Forty francophone intellectuals agree on a manifesto, which proposes nothing less than a new humanism. A circle of people around French sociologist Alain Caillé, amongst others philosopher Elena Pulcini (Alumni Senior Fellow at the centre), Eva Illouz, Chantal Mouffe, Hans Joas and Serge Latouche, agreed in a period of a year and a half on this manifesto, as a lowest common denominator of their claims and perspectives for the future. In cooperation with Claus Leggewie (co-director of the centre) and Frank Adloff (also Alumni Senior Fellow) this book has been published exclusively in an English version at the Centre for Global Cooperation Research.The group of social scientists, who call themselves convivialists (deduced from the Latin: convivere: living together and also spending time together) speak out in favor of a new art of cohabitation. They do so out of conviction but also based on the insight of urgent necessity. The convivialists share the concern about the many urgent present and future problems which endanger the fate of mankind. These are: climate change, poverty and inequality, post-democratic tendencies and corruption, the financial crisis as a symptom of unbridled and decoupled financial markets as well as terrorism, war and expulsion.
The criticism is mainly directed against the model and idea of man as “homo oeconomicus” and the telos of a utility-maximizing agent, which alike a self-fulfilling prophecy, economizes the Social by its totality. Sociality gets subjected to a strictly rational logic of profit maximization. In the opinion of the authors this process must be combated. Closely connected to this model is the paradigm of growth, which is inherent to our modern world and which was an element of both major contradicting ideologies of the 20th century: capitalism and communism. The implicit “modern-day productivism” tries to solve social problems by growth and technological development but in most cases it just reproduces the problems on a technologically advanced level, at the expense of mankind an the ecosystem. Convivialism, as a counter-model, represents a synthesis of productive knowledge about mankind’s cohabitation and its needs, as it is found in ideologies like liberalism, socialism, communism, anarchism, or also religions and quasi-religions. The convivial logic of the Social approaches the primacy of economy and its totality, without questioning the necessity and importance of economy per se. What is criticized is the economization of the Social, at the expense of other elements of human life, which include solicitousness, solidarity, a sense of duty, responsibility and an understanding of equality. The undermining of the social not only often forces individuals to subject to an economic logic in everyday life, but also effects an agony of the democratic systems on the macro scale, which manifests in current post-democratic tendencies. Those tendencies tend to reproduce inequality and injustice through corruption and forms of violence.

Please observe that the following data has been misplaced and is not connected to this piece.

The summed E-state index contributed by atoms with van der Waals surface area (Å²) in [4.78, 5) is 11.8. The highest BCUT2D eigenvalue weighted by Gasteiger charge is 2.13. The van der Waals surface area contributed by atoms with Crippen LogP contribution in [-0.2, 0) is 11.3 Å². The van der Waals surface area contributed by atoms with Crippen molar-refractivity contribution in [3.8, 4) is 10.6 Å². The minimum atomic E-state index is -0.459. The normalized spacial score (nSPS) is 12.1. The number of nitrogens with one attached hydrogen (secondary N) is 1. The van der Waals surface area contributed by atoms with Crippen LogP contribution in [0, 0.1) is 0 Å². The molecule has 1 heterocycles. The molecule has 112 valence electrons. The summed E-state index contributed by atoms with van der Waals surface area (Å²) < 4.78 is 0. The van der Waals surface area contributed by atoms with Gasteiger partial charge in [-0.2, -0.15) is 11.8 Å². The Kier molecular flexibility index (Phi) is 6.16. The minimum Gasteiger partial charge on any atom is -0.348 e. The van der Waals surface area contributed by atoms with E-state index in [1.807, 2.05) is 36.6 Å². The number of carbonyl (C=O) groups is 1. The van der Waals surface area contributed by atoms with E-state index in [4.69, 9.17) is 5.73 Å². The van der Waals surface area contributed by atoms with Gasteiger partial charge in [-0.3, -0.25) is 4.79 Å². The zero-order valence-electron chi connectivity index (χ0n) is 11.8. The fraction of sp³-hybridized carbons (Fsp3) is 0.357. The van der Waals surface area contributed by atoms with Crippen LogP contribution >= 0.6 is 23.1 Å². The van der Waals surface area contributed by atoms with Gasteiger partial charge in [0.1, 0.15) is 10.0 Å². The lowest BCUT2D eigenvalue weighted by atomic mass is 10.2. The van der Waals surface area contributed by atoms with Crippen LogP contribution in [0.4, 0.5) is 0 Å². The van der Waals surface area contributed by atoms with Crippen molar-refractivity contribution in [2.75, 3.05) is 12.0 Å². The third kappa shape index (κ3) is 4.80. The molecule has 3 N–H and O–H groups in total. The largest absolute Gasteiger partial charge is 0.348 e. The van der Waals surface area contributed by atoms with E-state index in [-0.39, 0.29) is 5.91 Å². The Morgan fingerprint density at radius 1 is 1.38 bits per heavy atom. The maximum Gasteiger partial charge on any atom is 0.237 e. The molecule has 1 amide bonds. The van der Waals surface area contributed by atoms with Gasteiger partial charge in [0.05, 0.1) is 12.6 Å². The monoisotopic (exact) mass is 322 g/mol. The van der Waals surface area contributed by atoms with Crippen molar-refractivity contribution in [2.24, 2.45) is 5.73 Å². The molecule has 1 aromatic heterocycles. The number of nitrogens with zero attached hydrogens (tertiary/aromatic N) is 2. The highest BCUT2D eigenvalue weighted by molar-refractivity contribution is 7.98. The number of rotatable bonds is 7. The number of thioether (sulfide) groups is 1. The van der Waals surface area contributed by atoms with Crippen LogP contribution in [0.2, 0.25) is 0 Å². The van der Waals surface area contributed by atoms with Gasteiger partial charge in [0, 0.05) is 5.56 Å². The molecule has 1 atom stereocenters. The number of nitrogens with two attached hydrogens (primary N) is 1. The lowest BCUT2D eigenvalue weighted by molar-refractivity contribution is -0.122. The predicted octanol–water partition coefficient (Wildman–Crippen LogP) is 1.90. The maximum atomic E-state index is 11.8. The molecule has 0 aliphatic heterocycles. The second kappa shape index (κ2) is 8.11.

The convivialist’s alternative plan is based on the theoretical conception of the paradigm of gift, as it was formulated by French ethnologist and sociologist Marcel Mauss, and in its developed form by Alain Caillé. In this understanding the utilitarian idea of man gets contrasted by the model of the gift, which includes reciprocity and trust and at the same time breaks with the hegemonic image of the donor because it emphasizes mutually recognition and at the same time still allows rivalry to occur. The convivialists spot acts of solidarity in our everyday life, for example in families, friendships, or amongst colleagues. Due to complexity and anonymity it is much harder though to notice forms of convivial cohabitation on the macro scale, but phenomenon like share economy, fair trade, the wiki-movement or creative commons indicate that this logic also takes place on a larger scale of sociality. The claim is to strengthen existing tendencies of convivial existence. A “good life” commits to its own democratic constitution, recognizes humans in their individuality and their universal equality at the same time and accepts competing interests and conflicts as natural and potentially creative, as long as they take place in the light of mutual recognition and non-violence. Based on these principles and the premise of “pluriversalism”, a culture-specific “relativistic kind of universalism”, ‘right politics’ are possible. Its inherent logic of solidarity and cooperative coexistence, mutual recognition and self-organization enables convivialism to also be a starting point in order to fight post-democratic tendencies beyond the outdated political arenas.
Specific convivialistic claims include an unconditional basic income as well as limitation of maximum income embedded in the framework of a sustainable, convivialistic “New Deal”. The proposed “third way beyond the purported absolutes of state and market” defines sociality as an end in itself and inspires a quest of “real utopias”.
The English version of the manifesto is available as creative commons download on our publications section